Thou doth protest too much…


Confession time: I am a dexifier.

Dexifying, according to Russell Bishop (“Why You Should Never Defend, Explain, or Justify”), is the self-destructive tendency to self-defend — not, of course, when you are wrongfully accused of something, in which case self-defense is quite reasonable; rather, that angry disavowal of others’ comments that is born of introspection that reveals that the criticism in question may very well be true.

I do this when my mom and I talk money, because each time she even mentions money I’m unhappily reminded of just how much of it she’s put out for my benefit, and how very little of it I’ve paid back up to this point. She doesn’t try to make me feel guilty, but I do nonetheless because in an ideal world I would have already paid back the debt manifold. My dexifying, then, is a deflection in the hopes that she won’t look at me with the same harsh stare that I often turn on myself.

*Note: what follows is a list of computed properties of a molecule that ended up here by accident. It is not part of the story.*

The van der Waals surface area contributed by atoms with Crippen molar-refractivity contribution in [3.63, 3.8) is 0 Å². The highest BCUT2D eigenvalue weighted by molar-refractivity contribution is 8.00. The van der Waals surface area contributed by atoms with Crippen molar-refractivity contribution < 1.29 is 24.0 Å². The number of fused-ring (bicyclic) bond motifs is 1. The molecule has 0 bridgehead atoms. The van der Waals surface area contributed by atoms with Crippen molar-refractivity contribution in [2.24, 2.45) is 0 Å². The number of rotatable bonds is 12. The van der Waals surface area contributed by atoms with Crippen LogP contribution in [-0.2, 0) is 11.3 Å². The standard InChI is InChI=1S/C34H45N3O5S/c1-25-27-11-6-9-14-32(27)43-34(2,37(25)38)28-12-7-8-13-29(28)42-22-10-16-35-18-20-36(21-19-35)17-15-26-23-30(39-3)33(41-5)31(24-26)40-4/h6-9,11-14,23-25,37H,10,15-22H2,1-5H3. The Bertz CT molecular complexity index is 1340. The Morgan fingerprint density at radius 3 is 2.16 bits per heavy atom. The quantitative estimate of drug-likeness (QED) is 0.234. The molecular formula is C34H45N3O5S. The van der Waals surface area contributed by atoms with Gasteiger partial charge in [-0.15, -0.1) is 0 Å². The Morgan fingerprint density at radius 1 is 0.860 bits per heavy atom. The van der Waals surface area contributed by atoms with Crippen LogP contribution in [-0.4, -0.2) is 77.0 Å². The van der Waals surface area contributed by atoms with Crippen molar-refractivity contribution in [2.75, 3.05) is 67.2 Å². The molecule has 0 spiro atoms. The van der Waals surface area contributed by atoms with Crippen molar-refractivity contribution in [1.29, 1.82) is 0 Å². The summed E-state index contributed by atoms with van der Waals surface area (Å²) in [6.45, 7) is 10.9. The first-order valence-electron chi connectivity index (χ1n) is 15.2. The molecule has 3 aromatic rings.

There are other times, too, always during some kind of argument or discussion in which I’m called out for what I think or how I say it. All too often I fall into the trap of arguing with a brick wall and trying to persuade the other person that this is in fact how I see things, when I know that a) they’ll never agree with me, and b) I seem far less secure in my own position the longer I argue about it.

From now on I’m going to try and take the example of Buckminster Fuller, per the anecdote Bishop shares in his article — rather than immediately jumping back with a justification, however right it is, I will use a quiet moment to reflect on whether the comments at hand are legitimate or speak to something inside of me and, if not, I will simply and politely dismiss them with a “thank you.”

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